A new carbon tax has the possibility of revolutionizing our push toward carbon neutrality by 2050, but it isn’t from the progressive playbook, its from the Republican Party. Despite decades of proposed climate legislation from Democrats, Republican stonewall opposition has limited progress toward cleaner energy. Not only could this new carbon tax be revolutionary, it could also be an indication of a renewed Republican Party, one more willing to contribute to climate policy in the future.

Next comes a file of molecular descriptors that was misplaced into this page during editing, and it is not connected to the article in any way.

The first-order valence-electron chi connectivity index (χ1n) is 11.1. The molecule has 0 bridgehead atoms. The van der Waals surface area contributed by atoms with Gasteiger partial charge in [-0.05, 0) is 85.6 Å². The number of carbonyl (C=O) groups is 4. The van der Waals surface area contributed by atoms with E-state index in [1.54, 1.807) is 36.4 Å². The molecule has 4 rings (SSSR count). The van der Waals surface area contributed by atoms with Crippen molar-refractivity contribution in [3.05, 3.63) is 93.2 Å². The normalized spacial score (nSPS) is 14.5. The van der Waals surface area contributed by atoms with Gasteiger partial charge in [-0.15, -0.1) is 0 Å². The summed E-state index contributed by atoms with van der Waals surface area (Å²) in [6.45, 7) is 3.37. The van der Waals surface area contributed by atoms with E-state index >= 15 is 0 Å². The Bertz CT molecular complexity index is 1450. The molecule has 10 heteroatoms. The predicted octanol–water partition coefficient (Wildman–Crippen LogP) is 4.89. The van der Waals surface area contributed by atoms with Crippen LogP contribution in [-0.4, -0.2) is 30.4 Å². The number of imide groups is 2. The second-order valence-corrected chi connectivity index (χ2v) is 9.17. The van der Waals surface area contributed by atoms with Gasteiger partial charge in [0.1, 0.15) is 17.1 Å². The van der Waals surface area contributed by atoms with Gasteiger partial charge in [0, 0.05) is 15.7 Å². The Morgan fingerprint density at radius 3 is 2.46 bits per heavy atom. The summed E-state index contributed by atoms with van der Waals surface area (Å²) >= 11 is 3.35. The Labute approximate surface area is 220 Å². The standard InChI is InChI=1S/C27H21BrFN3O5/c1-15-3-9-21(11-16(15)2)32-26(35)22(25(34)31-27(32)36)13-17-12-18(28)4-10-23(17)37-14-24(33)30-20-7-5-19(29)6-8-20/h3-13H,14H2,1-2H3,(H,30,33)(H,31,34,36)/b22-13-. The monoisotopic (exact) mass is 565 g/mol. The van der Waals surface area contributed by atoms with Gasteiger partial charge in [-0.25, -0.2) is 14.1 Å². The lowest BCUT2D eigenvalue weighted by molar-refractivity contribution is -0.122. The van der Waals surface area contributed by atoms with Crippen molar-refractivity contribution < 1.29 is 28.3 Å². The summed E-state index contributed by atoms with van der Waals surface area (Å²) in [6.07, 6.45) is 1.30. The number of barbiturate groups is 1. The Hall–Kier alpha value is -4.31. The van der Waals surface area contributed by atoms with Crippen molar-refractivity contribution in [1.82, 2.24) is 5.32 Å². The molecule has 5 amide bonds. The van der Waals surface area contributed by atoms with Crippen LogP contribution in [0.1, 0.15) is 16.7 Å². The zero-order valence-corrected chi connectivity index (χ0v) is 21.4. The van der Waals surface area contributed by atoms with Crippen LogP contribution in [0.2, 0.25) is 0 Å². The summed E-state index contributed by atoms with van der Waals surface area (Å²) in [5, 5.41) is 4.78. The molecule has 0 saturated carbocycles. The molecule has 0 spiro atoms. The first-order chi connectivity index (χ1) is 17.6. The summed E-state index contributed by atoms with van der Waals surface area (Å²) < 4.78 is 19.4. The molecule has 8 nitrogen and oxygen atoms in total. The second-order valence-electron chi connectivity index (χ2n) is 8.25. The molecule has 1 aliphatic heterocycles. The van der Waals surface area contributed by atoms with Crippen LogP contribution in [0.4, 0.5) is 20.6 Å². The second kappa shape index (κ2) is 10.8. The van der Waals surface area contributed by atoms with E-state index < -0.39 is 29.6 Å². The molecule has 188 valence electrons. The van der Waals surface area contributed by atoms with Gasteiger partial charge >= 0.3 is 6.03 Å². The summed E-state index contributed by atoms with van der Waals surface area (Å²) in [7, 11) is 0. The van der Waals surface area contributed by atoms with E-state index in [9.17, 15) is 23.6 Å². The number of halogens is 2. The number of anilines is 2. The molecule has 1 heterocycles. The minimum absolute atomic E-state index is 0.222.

Energy markets are commodity markets — they follow supply and demand. As any good consumer would in any commodity market, average Americans want to pay the lowest price for gas and their monthly electric bill. As such, there is demand in the energy market for low costs that is satisfied by the cheapest energy sources: fossil fuels. Yes, they are cheap, but they’re also polluting the earth, leading to the catastrophic events of the climate crisis. Market forces alone will keep the energy sector and the planet on the same current trajectory: private profit and collective human suffering. However, a carbon tax could reorient the priorities of the energy sector by providing an incentive for cleaner energy. The leading concepts of a carbon tax involve a tax that would be collected primarily from the producers and importers of fossil fuels. Coal would be taxed at the mine, natural gas at the processing plant, petroleum at the refinery and imported fuel at the border. The tax would be based on the carbon content of the fuel, and the rate would increase over time. A carbon tax would incentivize companies to pollute less, and the market would trend toward cleaner energy.